Accountant Malta


The economic growth is set to regain traction. Recently the European Commission has issued the Winter 2022 Economic Forecast report which projects that, following a notable expansion by 5.3% in 2021, the EU economy will grow by 4.0% in 2022 and 2.8% in 2023.

As background information it is to note that the Winter 2022 Economic Forecast provides an update of the Autumn 2021 Economic Forecast, which was presented in November 2021, focusing on GDP and inflation developments in all EU Member States. This forecast is based on a set of technical assumptions concerning exchange rates, interest rates and commodity prices together with other incoming data, including assumptions about government policies.

The latest macroeconomic forecast for Malta

The European Commission publishes a full set of macroeconomic forecasts for the EU and its Member States in spring (May) and autumn (November) and publishes interim forecasts updating GDP and inflation figures in winter (February) and summer (July).

After a considerable decline (-8.2%) in 2020, real GDP growth is estimated to have rebounded strongly to 5.9% in 2021. Growth is driven by the strong performance in the first three quarters of the year, when the improvement of the public health situation in Malta allowed for a significant relaxation of restriction measures. Improved business and consumer sentiment, as well as a recovery in tourism supported the economy. Growth is estimated to have been negative in the last quarter of 2021 and to remain muted in the first quarter of 2022, affected by the surge in infections in late 2021, the tightening of restrictions, low tourist numbers, continued disruptions in global value chains and negative effects of price increases in shipping and transport.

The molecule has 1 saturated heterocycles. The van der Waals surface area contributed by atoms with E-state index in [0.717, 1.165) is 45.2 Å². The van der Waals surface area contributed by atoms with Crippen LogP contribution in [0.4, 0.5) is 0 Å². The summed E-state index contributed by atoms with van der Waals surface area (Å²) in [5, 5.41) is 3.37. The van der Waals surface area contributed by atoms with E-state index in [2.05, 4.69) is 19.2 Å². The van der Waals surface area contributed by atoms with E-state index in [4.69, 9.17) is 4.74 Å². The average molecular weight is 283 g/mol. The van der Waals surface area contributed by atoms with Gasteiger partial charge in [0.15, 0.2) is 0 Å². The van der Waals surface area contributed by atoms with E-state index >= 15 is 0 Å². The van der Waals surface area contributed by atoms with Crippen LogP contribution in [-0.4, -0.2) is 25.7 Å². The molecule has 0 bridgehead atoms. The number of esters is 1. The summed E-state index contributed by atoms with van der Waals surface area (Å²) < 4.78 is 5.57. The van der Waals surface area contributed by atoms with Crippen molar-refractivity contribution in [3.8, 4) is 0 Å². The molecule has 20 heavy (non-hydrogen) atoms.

In the course of 2022, growth is expected to pick up again as domestic demand recovers, supported also by the implementation of the Recovery and Resilience Plan. Real GDP is forecast to grow by 6.0% in 2022 and 5.0% in 2023. Malta is expected to reach pre-pandemic levels of economic activity around mid-2022. A limited downside risk remains related to possible consequences of the June 2021 decision of the Financial Action Task Force to add Malta to the list of jurisdictions under increased monitoring.

Relative to the EU average, inflation in Malta increased only moderately in 2021. The authorities have also expressed a commitment to continue to limit energy prices growth in 2022. Nonetheless, the increase in food, transport and imported goods prices and a gradual recovery in the tourism and hospitality sectors are set to drive up price pressures in 2022. After increasing to 2.1% in 2022, inflation is expected to be at 1.9% in 2023.

This information is mainly taken from the EC website:

Charlene Sciberras